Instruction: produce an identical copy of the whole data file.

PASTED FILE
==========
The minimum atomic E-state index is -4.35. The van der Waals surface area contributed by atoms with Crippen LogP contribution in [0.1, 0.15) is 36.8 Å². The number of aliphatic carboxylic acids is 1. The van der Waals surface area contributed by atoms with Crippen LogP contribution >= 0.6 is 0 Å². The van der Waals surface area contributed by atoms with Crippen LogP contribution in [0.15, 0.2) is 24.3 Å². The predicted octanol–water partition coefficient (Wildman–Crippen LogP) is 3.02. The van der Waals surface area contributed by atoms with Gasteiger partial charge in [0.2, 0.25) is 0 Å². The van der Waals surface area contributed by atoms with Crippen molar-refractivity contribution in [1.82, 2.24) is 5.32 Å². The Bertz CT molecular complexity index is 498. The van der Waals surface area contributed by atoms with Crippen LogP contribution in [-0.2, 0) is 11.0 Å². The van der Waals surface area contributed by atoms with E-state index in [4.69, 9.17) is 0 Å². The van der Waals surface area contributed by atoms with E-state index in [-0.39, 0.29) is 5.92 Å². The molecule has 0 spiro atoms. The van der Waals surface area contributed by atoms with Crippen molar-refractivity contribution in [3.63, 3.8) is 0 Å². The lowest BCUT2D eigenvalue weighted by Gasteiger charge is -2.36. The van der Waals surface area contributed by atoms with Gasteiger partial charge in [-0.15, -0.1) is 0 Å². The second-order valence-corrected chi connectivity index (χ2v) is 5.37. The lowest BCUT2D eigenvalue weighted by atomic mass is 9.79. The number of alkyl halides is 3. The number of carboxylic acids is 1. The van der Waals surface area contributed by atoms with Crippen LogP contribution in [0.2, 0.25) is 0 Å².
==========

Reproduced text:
The minimum atomic E-state index is -4.35. The van der Waals surface area contributed by atoms with Crippen LogP contribution in [0.1, 0.15) is 36.8 Å². The number of aliphatic carboxylic acids is 1. The van der Waals surface area contributed by atoms with Crippen LogP contribution >= 0.6 is 0 Å². The van der Waals surface area contributed by atoms with Crippen LogP contribution in [0.15, 0.2) is 24.3 Å². The predicted octanol–water partition coefficient (Wildman–Crippen LogP) is 3.02. The van der Waals surface area contributed by atoms with Gasteiger partial charge in [0.2, 0.25) is 0 Å². The van der Waals surface area contributed by atoms with Crippen molar-refractivity contribution in [1.82, 2.24) is 5.32 Å². The Bertz CT molecular complexity index is 498. The van der Waals surface area contributed by atoms with Crippen LogP contribution in [-0.2, 0) is 11.0 Å². The van der Waals surface area contributed by atoms with E-state index in [4.69, 9.17) is 0 Å². The van der Waals surface area contributed by atoms with E-state index in [-0.39, 0.29) is 5.92 Å². The molecule has 0 spiro atoms. The van der Waals surface area contributed by atoms with Crippen molar-refractivity contribution in [3.63, 3.8) is 0 Å². The lowest BCUT2D eigenvalue weighted by Gasteiger charge is -2.36. The van der Waals surface area contributed by atoms with Gasteiger partial charge in [-0.15, -0.1) is 0 Å². The second-order valence-corrected chi connectivity index (χ2v) is 5.37. The lowest BCUT2D eigenvalue weighted by atomic mass is 9.79. The number of alkyl halides is 3. The number of carboxylic acids is 1. The van der Waals surface area contributed by atoms with Crippen LogP contribution in [0.2, 0.25) is 0 Å².